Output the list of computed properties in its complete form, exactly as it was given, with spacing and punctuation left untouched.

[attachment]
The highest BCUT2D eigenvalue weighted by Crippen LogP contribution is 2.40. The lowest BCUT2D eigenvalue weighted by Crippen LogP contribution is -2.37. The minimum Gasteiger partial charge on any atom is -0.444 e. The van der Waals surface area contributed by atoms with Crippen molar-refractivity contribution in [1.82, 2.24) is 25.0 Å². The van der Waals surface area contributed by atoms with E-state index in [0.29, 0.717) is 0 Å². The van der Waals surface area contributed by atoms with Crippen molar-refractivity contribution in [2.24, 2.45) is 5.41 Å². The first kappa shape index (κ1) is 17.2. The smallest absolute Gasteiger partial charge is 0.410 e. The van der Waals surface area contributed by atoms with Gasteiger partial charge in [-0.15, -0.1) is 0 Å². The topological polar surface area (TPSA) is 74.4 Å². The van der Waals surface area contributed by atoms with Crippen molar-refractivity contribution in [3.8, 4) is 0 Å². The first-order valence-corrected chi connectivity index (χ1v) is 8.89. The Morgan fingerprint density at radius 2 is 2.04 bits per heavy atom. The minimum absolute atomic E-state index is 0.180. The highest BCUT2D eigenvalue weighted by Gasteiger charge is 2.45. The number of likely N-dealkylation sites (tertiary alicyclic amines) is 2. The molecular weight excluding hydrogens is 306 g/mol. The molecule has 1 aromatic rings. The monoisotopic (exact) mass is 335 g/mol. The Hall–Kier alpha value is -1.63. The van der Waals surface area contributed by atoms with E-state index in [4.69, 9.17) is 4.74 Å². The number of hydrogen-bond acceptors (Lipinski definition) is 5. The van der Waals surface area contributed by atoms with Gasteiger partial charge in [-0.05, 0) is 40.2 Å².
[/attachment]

The highest BCUT2D eigenvalue weighted by Crippen LogP contribution is 2.40. The lowest BCUT2D eigenvalue weighted by Crippen LogP contribution is -2.37. The minimum Gasteiger partial charge on any atom is -0.444 e. The van der Waals surface area contributed by atoms with Crippen molar-refractivity contribution in [1.82, 2.24) is 25.0 Å². The van der Waals surface area contributed by atoms with E-state index in [0.29, 0.717) is 0 Å². The van der Waals surface area contributed by atoms with Crippen molar-refractivity contribution in [2.24, 2.45) is 5.41 Å². The first kappa shape index (κ1) is 17.2. The smallest absolute Gasteiger partial charge is 0.410 e. The van der Waals surface area contributed by atoms with Gasteiger partial charge in [-0.15, -0.1) is 0 Å². The topological polar surface area (TPSA) is 74.4 Å². The van der Waals surface area contributed by atoms with Crippen molar-refractivity contribution in [3.8, 4) is 0 Å². The first-order valence-corrected chi connectivity index (χ1v) is 8.89. The Morgan fingerprint density at radius 2 is 2.04 bits per heavy atom. The minimum absolute atomic E-state index is 0.180. The highest BCUT2D eigenvalue weighted by Gasteiger charge is 2.45. The number of likely N-dealkylation sites (tertiary alicyclic amines) is 2. The molecular weight excluding hydrogens is 306 g/mol. The molecule has 1 aromatic rings. The monoisotopic (exact) mass is 335 g/mol. The Hall–Kier alpha value is -1.63. The van der Waals surface area contributed by atoms with E-state index in [4.69, 9.17) is 4.74 Å². The number of hydrogen-bond acceptors (Lipinski definition) is 5. The van der Waals surface area contributed by atoms with Gasteiger partial charge in [-0.05, 0) is 40.2 Å².